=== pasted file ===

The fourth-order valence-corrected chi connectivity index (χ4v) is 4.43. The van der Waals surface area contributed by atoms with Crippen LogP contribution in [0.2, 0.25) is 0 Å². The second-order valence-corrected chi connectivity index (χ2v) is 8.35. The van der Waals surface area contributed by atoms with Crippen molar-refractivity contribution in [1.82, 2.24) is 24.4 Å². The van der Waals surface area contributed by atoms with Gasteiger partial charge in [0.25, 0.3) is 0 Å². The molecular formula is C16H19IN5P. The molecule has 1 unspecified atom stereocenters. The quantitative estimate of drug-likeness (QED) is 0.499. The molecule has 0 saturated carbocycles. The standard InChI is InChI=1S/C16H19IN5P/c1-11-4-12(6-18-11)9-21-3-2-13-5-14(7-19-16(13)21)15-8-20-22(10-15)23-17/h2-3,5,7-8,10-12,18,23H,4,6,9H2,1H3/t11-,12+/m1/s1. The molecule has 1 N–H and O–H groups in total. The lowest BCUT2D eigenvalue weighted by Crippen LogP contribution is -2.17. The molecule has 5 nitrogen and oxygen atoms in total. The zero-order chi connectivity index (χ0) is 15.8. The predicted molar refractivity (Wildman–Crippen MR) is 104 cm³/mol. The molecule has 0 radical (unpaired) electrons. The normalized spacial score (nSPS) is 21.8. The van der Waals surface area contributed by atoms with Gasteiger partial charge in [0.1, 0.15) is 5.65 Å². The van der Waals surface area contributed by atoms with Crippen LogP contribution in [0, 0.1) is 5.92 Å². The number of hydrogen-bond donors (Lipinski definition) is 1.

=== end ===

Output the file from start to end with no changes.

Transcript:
The fourth-order valence-corrected chi connectivity index (χ4v) is 4.43. The van der Waals surface area contributed by atoms with Crippen LogP contribution in [0.2, 0.25) is 0 Å². The second-order valence-corrected chi connectivity index (χ2v) is 8.35. The van der Waals surface area contributed by atoms with Crippen molar-refractivity contribution in [1.82, 2.24) is 24.4 Å². The van der Waals surface area contributed by atoms with Gasteiger partial charge in [0.25, 0.3) is 0 Å². The molecular formula is C16H19IN5P. The molecule has 1 unspecified atom stereocenters. The quantitative estimate of drug-likeness (QED) is 0.499. The molecule has 0 saturated carbocycles. The standard InChI is InChI=1S/C16H19IN5P/c1-11-4-12(6-18-11)9-21-3-2-13-5-14(7-19-16(13)21)15-8-20-22(10-15)23-17/h2-3,5,7-8,10-12,18,23H,4,6,9H2,1H3/t11-,12+/m1/s1. The molecule has 1 N–H and O–H groups in total. The lowest BCUT2D eigenvalue weighted by Crippen LogP contribution is -2.17. The molecule has 5 nitrogen and oxygen atoms in total. The zero-order chi connectivity index (χ0) is 15.8. The predicted molar refractivity (Wildman–Crippen MR) is 104 cm³/mol. The molecule has 0 radical (unpaired) electrons. The normalized spacial score (nSPS) is 21.8. The van der Waals surface area contributed by atoms with Gasteiger partial charge in [0.1, 0.15) is 5.65 Å². The van der Waals surface area contributed by atoms with Crippen LogP contribution in [0, 0.1) is 5.92 Å². The number of hydrogen-bond donors (Lipinski definition) is 1.